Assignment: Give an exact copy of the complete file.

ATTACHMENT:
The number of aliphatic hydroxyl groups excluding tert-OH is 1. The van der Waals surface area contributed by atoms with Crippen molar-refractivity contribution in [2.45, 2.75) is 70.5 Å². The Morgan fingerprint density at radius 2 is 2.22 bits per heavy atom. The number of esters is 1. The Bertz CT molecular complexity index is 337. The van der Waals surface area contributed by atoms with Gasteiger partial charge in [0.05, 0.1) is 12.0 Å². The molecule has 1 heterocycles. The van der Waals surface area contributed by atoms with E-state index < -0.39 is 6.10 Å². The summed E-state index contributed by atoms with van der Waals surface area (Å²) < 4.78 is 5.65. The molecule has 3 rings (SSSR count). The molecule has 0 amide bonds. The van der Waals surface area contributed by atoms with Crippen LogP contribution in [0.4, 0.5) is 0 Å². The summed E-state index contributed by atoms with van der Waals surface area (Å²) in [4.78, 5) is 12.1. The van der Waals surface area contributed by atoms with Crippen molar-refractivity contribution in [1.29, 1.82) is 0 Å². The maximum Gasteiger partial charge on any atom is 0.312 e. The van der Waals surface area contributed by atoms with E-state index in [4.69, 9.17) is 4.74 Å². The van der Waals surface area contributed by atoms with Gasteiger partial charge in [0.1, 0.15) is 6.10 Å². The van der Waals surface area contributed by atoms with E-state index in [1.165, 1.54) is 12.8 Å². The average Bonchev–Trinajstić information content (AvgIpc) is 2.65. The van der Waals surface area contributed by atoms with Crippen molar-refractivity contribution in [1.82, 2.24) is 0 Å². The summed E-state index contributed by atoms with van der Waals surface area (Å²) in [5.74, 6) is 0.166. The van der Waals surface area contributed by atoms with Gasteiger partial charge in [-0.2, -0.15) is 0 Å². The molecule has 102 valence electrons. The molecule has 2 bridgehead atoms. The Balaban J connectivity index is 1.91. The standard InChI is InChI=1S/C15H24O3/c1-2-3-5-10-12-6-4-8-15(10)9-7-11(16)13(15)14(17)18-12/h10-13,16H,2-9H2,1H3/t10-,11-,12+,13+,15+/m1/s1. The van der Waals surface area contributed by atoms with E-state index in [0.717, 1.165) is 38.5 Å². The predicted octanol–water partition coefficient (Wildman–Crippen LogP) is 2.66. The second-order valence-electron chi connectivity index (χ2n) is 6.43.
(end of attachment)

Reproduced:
The number of aliphatic hydroxyl groups excluding tert-OH is 1. The van der Waals surface area contributed by atoms with Crippen molar-refractivity contribution in [2.45, 2.75) is 70.5 Å². The Morgan fingerprint density at radius 2 is 2.22 bits per heavy atom. The number of esters is 1. The Bertz CT molecular complexity index is 337. The van der Waals surface area contributed by atoms with Gasteiger partial charge in [0.05, 0.1) is 12.0 Å². The molecule has 1 heterocycles. The van der Waals surface area contributed by atoms with E-state index < -0.39 is 6.10 Å². The summed E-state index contributed by atoms with van der Waals surface area (Å²) < 4.78 is 5.65. The molecule has 3 rings (SSSR count). The molecule has 0 amide bonds. The van der Waals surface area contributed by atoms with Crippen LogP contribution in [0.4, 0.5) is 0 Å². The summed E-state index contributed by atoms with van der Waals surface area (Å²) in [4.78, 5) is 12.1. The van der Waals surface area contributed by atoms with Crippen molar-refractivity contribution in [1.29, 1.82) is 0 Å². The maximum Gasteiger partial charge on any atom is 0.312 e. The van der Waals surface area contributed by atoms with E-state index in [4.69, 9.17) is 4.74 Å². The van der Waals surface area contributed by atoms with Gasteiger partial charge in [0.1, 0.15) is 6.10 Å². The van der Waals surface area contributed by atoms with E-state index in [1.165, 1.54) is 12.8 Å². The average Bonchev–Trinajstić information content (AvgIpc) is 2.65. The van der Waals surface area contributed by atoms with Crippen molar-refractivity contribution in [1.82, 2.24) is 0 Å². The summed E-state index contributed by atoms with van der Waals surface area (Å²) in [5.74, 6) is 0.166. The van der Waals surface area contributed by atoms with Gasteiger partial charge in [-0.2, -0.15) is 0 Å². The molecule has 102 valence electrons. The molecule has 2 bridgehead atoms. The Balaban J connectivity index is 1.91. The standard InChI is InChI=1S/C15H24O3/c1-2-3-5-10-12-6-4-8-15(10)9-7-11(16)13(15)14(17)18-12/h10-13,16H,2-9H2,1H3/t10-,11-,12+,13+,15+/m1/s1. The van der Waals surface area contributed by atoms with E-state index in [0.717, 1.165) is 38.5 Å². The predicted octanol–water partition coefficient (Wildman–Crippen LogP) is 2.66. The second-order valence-electron chi connectivity index (χ2n) is 6.43.